While preparing for this race, I envisioned what a 5K would be like. Any 5K is short enough that there's no excuse not to run very near the red line. It's highly taxing to the cardio system. So the night before, I went through the mental imagery to put myself in a position to endure 15 - 20 minutes of torture that I imagine feels somewhat like suffocating. Since I've never done a trail run, I just focused on the gasping for air part.

On Sunday morning, I picked up my friend Mike for the drive out. This was Munson's second time at Raven's Nest. As a cyclist, Mike appreciates the running for its cross-training cardio burn. The Raven's Nest hill also provide a good quad workout. Anyway, we went through Starbucks drive-thru for a cup of coffee and got an ear-full from the super most friendly and chatty attendant Starbucks has to offer. You can't fool me, evil Starbucks Barista! I thought we were going to hit critical mass. I mean, here I was sitting in between nice/evil Munson and his Starbucks counterpart who was already buzzing on caffeine. It was the perfect storm. I quickly paid the bill and hit the road.

Joining Munson and I at the race was Bryan. When it comes to running, this is Bryan's element. Bryan's roots are in running. Before making the switch to focus on cycling, he's raced everything from trail races to marathons. He's done the Raven's Nest race every year since moving to Omaha. This year, he finished 6th. That was a day after a completing in the Cliff Drive cycling race in KC. Oh, and he hasn't run in like six weeks. Not bad, kid. After a brief warm up in which Bryan showed us the beginning and ending of the forest section, it was off to the start.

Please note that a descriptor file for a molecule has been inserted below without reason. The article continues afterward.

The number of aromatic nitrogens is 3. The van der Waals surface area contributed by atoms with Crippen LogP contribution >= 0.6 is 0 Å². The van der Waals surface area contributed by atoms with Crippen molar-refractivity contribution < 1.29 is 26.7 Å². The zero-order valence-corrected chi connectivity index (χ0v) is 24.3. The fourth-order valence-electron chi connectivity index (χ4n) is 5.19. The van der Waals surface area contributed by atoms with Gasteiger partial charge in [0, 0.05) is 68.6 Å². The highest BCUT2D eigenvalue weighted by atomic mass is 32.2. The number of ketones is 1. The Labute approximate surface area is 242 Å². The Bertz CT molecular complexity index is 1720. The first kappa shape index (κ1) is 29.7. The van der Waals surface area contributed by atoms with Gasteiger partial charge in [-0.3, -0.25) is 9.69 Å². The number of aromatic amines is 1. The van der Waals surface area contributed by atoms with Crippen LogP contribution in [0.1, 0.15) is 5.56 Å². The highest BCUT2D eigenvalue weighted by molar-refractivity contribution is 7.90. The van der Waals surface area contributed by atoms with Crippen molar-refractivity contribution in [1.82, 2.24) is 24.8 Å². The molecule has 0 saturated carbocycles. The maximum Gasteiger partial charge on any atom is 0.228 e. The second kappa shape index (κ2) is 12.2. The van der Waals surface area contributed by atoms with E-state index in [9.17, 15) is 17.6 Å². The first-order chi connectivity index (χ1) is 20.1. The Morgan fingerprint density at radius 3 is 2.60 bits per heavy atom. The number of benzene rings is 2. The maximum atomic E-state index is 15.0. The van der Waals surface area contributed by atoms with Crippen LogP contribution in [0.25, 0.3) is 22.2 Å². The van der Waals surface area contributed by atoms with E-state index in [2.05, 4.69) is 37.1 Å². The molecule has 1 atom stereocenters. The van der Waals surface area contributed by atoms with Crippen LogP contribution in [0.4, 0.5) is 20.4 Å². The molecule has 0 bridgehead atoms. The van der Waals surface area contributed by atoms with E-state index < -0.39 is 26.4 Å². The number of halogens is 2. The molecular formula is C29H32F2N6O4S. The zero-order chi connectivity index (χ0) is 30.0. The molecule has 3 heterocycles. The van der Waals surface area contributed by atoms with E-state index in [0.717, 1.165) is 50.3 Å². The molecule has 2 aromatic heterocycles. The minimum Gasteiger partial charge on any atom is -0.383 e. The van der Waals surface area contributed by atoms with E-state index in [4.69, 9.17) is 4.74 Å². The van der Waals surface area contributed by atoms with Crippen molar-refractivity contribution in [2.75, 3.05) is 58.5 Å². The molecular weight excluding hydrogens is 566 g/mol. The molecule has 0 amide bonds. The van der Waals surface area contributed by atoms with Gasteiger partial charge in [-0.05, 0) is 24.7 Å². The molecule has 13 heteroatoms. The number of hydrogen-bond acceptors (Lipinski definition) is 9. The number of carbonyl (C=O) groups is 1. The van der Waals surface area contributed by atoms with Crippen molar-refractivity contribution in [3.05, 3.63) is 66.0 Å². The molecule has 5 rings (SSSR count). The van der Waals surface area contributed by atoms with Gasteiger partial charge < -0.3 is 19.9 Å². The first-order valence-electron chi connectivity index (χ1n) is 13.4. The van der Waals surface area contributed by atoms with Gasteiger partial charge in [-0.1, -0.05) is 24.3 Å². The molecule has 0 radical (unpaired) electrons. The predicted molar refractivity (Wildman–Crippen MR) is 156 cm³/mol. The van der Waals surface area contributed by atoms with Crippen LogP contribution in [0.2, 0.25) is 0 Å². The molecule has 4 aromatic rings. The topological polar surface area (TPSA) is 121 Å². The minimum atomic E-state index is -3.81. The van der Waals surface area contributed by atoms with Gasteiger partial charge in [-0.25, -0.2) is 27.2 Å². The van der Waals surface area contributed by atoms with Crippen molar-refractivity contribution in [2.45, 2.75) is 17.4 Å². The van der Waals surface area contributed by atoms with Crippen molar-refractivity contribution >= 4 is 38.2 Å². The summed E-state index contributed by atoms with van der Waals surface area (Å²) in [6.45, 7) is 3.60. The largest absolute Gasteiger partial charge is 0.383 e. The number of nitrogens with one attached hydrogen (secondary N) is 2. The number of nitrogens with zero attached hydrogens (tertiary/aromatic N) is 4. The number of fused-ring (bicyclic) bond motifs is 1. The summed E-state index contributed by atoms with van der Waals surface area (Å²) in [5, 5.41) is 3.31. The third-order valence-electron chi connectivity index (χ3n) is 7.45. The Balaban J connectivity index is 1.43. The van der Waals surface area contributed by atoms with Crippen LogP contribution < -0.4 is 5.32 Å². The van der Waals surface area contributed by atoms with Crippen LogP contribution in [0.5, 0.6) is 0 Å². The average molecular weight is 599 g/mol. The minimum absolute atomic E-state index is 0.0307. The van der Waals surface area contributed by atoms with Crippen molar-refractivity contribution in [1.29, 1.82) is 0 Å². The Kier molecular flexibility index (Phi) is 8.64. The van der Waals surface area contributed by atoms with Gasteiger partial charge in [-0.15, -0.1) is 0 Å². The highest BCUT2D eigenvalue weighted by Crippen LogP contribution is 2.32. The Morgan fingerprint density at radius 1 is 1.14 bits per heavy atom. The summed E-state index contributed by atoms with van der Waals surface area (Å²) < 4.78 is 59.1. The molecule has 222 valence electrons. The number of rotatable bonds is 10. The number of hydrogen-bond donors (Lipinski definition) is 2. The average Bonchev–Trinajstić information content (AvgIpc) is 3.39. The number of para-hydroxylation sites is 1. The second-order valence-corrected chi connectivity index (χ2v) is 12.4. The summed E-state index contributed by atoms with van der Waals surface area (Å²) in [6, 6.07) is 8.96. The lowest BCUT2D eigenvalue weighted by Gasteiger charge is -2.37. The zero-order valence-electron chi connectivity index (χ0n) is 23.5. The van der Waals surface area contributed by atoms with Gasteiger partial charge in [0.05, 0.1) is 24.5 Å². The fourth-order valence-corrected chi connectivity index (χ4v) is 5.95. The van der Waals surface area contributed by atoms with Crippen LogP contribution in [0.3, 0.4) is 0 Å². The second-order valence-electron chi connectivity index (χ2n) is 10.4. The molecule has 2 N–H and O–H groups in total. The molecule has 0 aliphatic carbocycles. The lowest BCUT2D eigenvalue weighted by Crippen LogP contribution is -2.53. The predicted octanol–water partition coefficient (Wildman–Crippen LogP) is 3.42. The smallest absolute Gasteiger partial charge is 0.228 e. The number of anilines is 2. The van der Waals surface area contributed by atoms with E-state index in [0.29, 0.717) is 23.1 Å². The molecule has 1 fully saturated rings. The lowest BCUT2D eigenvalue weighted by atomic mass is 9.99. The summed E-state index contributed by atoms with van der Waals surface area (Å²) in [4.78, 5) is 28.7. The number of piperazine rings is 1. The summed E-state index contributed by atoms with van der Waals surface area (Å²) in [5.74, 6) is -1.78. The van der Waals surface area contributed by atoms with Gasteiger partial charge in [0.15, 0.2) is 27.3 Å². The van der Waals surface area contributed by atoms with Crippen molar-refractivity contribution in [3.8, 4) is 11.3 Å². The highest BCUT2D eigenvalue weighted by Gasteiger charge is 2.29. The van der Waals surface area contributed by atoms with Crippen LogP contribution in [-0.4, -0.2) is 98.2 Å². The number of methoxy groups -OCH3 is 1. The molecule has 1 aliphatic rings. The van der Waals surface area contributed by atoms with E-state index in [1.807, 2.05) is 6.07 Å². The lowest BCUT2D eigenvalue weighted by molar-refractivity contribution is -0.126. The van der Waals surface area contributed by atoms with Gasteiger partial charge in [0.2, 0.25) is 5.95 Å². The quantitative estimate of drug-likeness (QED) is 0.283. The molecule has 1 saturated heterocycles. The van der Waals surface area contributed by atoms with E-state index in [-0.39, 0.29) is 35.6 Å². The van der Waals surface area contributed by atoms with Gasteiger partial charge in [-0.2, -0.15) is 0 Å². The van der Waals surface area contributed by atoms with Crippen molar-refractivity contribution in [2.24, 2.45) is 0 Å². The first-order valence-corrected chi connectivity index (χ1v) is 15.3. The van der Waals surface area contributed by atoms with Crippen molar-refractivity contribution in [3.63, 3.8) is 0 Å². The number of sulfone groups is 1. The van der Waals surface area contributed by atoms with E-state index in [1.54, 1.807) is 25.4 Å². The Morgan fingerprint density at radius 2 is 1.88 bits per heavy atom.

Shortly after the gun went off, I found myself leading the pack. That wasn't such a good idea, because anyone who's led a race at any given moment knows that only two things can happen: you win or lose. If you've haven't led, you don't experience the sensation of losing because you were never in contention to begin with. But there I was, a running fool, frantically tree-bashing through the woods. for a about a mile, I managed to hold off what sounded like a pack of wolves behind me. Then on one of the major hill climbs, the overall second place dude passed me. Shortly after, Ivan skipped by. The hills became like roller coasters: long steep ascents with perilous serpentine downhills. At the bottom were the sand pits of despair that ended up being more like doing the merengue than running. A final climb and exit from the woods brought the welcomed sight of the finish line.

Place: 3rd Overall
Time: 20:10

Afterwards, while I was vomiting gelatinous lime-green Gatorade within a stone's throw from the finish line, the events that just transpired came quickly into perspective. I've run 5Ks three minutes faster than that effort. I've also run many 10Ks at a faster pace than this. I saw my body twist and turn in ways I didn't know were possible. Heck, I haven't barfed after a race in over four years. Indeed, the Raven's Nest 5K was one of the most physically demanding run I can recall till date.

So allow me to be clear. While the race was extremely well organized on beautiful rolling, wooded farmland, I did not have fun running the race or throwing up afterwards. Two days later, I don't appreciate the reminder in the pain I feel in my feet and ankles. It's just not worth it. I appreciate my health.

So if I do it again, it will not be for speed, but to enjoy a run in the woods with friends.